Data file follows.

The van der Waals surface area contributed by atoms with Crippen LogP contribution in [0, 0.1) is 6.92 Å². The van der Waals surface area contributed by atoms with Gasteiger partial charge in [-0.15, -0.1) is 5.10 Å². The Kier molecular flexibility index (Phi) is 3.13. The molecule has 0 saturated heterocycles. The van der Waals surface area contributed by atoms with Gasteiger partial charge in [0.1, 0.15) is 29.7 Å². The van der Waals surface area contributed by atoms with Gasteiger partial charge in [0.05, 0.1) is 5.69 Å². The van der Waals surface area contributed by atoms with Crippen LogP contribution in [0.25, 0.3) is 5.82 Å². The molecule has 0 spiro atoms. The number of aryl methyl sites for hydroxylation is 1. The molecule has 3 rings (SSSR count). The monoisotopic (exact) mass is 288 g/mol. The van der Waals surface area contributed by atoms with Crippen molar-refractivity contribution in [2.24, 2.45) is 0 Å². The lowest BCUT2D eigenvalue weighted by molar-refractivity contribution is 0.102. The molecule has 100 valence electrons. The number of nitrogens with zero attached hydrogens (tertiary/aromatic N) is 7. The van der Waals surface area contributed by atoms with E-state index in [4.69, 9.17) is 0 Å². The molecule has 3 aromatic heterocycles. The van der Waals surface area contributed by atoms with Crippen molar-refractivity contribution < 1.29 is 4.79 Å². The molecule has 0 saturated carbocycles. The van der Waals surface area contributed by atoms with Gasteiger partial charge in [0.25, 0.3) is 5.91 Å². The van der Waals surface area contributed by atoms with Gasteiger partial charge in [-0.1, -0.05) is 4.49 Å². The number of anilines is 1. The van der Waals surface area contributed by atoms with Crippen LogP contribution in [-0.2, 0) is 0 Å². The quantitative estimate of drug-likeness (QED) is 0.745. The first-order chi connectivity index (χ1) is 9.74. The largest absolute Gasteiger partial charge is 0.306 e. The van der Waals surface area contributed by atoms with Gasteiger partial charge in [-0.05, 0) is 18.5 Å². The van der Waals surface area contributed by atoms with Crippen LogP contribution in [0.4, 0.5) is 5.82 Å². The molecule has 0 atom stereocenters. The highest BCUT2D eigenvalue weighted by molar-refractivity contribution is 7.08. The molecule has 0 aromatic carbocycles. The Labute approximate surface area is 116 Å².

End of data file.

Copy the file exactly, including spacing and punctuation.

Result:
The van der Waals surface area contributed by atoms with Crippen LogP contribution in [0, 0.1) is 6.92 Å². The van der Waals surface area contributed by atoms with Gasteiger partial charge in [-0.15, -0.1) is 5.10 Å². The Kier molecular flexibility index (Phi) is 3.13. The molecule has 0 saturated heterocycles. The van der Waals surface area contributed by atoms with Gasteiger partial charge in [0.1, 0.15) is 29.7 Å². The van der Waals surface area contributed by atoms with Gasteiger partial charge in [0.05, 0.1) is 5.69 Å². The van der Waals surface area contributed by atoms with Crippen LogP contribution in [0.25, 0.3) is 5.82 Å². The molecule has 0 spiro atoms. The number of aryl methyl sites for hydroxylation is 1. The molecule has 3 rings (SSSR count). The monoisotopic (exact) mass is 288 g/mol. The van der Waals surface area contributed by atoms with Crippen molar-refractivity contribution in [2.24, 2.45) is 0 Å². The lowest BCUT2D eigenvalue weighted by molar-refractivity contribution is 0.102. The molecule has 100 valence electrons. The number of nitrogens with zero attached hydrogens (tertiary/aromatic N) is 7. The van der Waals surface area contributed by atoms with E-state index in [4.69, 9.17) is 0 Å². The molecule has 3 aromatic heterocycles. The van der Waals surface area contributed by atoms with Crippen molar-refractivity contribution < 1.29 is 4.79 Å². The molecule has 0 saturated carbocycles. The van der Waals surface area contributed by atoms with Gasteiger partial charge in [0.25, 0.3) is 5.91 Å². The van der Waals surface area contributed by atoms with Gasteiger partial charge in [-0.1, -0.05) is 4.49 Å². The number of anilines is 1. The van der Waals surface area contributed by atoms with Crippen LogP contribution in [-0.2, 0) is 0 Å². The quantitative estimate of drug-likeness (QED) is 0.745. The first-order chi connectivity index (χ1) is 9.74. The largest absolute Gasteiger partial charge is 0.306 e. The van der Waals surface area contributed by atoms with Gasteiger partial charge in [-0.05, 0) is 18.5 Å². The van der Waals surface area contributed by atoms with Crippen LogP contribution in [0.4, 0.5) is 5.82 Å². The molecule has 0 atom stereocenters. The highest BCUT2D eigenvalue weighted by molar-refractivity contribution is 7.08. The molecule has 0 aromatic carbocycles. The Labute approximate surface area is 116 Å².